It is not clear to what extent the family has taken advice from the Police, but the payment of such a huge sum in advance, is clearly not the Police’s recommendation.
If indeed correct, this move is bad for the investigation.
On a macro level, this is about following an overall investigation strategy, something that is the Police’s responsibility. A sensible strategy does not allow for such payments.
On a micro level the Police should be allowed to ensure that every little step is tactically smart and designed to extract as much information as possible.
The family’s lawyer and the Police have expressed different views as to whether this seems like a kidnapping or a murder case. The family’s advance payment also demonstrates a practical discrepancy.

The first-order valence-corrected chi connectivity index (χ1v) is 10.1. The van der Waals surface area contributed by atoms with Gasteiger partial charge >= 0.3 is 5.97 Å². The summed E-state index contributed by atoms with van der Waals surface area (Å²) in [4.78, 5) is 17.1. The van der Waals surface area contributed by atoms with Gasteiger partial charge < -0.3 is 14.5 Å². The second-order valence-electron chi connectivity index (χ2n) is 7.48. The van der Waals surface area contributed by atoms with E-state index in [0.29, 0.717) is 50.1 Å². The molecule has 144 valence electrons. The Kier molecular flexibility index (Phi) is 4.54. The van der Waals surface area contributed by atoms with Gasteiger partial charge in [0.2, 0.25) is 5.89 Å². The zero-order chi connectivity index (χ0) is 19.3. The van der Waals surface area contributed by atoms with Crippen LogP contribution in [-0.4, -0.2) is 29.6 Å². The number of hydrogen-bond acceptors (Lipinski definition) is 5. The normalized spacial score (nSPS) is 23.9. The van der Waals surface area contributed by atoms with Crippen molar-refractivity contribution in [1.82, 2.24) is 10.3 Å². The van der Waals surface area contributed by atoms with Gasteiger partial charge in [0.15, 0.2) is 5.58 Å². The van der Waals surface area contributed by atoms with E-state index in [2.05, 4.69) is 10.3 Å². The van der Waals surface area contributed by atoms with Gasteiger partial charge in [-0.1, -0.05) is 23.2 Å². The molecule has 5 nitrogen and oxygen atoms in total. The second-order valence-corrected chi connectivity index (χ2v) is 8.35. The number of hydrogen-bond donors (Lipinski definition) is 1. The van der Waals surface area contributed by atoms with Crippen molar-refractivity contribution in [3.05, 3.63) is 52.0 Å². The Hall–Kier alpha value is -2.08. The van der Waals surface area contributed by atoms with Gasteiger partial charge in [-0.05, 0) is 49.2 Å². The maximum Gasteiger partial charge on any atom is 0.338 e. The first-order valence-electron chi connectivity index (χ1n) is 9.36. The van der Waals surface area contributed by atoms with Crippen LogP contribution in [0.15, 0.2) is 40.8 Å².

The payment is also bad for Ms. Hagen, should she be alive. Having received 10 million kroner for nothing, the culprits can sit back and take it easy. There is no need to rush anything and take risks to cash in the ransom. Meaning, there is probably no instant release in sight for Ms. Hagen. On the contrary, the family has now signalled that they can easily be squeezed, an advantage the culprits can exploit if real ransom negotiations ever materialize. It has happened that kidnappers got the ransom they claimed but kept the victim, demanding double payment. The 10 million kroner might give the criminals some nasty ideas.
Families who find themselves in such situations, frequently engage professional hostage negotiators. Assigning a lawyer for this kind of work is no obvious choice. But whether a lawyer or a specialist is engaged, close cooperation with the Police is paramount. The advance payment, if it really happened, suggests a worrying lack of professionalism.